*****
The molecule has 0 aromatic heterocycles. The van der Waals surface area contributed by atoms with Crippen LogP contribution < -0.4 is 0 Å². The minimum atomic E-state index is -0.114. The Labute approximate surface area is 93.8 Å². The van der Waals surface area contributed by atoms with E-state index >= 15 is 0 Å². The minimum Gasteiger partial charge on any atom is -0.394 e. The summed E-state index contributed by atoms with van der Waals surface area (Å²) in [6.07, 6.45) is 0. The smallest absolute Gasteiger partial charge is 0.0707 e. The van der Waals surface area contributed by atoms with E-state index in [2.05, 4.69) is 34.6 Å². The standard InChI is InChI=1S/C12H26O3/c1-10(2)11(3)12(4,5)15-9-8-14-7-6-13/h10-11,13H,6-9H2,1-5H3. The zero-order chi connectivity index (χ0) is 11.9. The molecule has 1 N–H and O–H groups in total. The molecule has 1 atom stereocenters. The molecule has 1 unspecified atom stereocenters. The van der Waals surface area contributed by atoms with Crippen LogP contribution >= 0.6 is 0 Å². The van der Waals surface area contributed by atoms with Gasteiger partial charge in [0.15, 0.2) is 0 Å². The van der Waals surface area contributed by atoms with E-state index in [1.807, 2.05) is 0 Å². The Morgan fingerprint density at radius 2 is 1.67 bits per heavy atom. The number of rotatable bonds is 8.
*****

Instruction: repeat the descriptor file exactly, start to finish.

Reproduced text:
The molecule has 0 aromatic heterocycles. The van der Waals surface area contributed by atoms with Crippen LogP contribution < -0.4 is 0 Å². The minimum atomic E-state index is -0.114. The Labute approximate surface area is 93.8 Å². The van der Waals surface area contributed by atoms with E-state index >= 15 is 0 Å². The minimum Gasteiger partial charge on any atom is -0.394 e. The summed E-state index contributed by atoms with van der Waals surface area (Å²) in [6.07, 6.45) is 0. The smallest absolute Gasteiger partial charge is 0.0707 e. The van der Waals surface area contributed by atoms with E-state index in [2.05, 4.69) is 34.6 Å². The standard InChI is InChI=1S/C12H26O3/c1-10(2)11(3)12(4,5)15-9-8-14-7-6-13/h10-11,13H,6-9H2,1-5H3. The zero-order chi connectivity index (χ0) is 11.9. The molecule has 1 N–H and O–H groups in total. The molecule has 1 atom stereocenters. The molecule has 1 unspecified atom stereocenters. The van der Waals surface area contributed by atoms with Crippen LogP contribution >= 0.6 is 0 Å². The van der Waals surface area contributed by atoms with Gasteiger partial charge in [0.15, 0.2) is 0 Å². The van der Waals surface area contributed by atoms with E-state index in [1.807, 2.05) is 0 Å². The Morgan fingerprint density at radius 2 is 1.67 bits per heavy atom. The number of rotatable bonds is 8.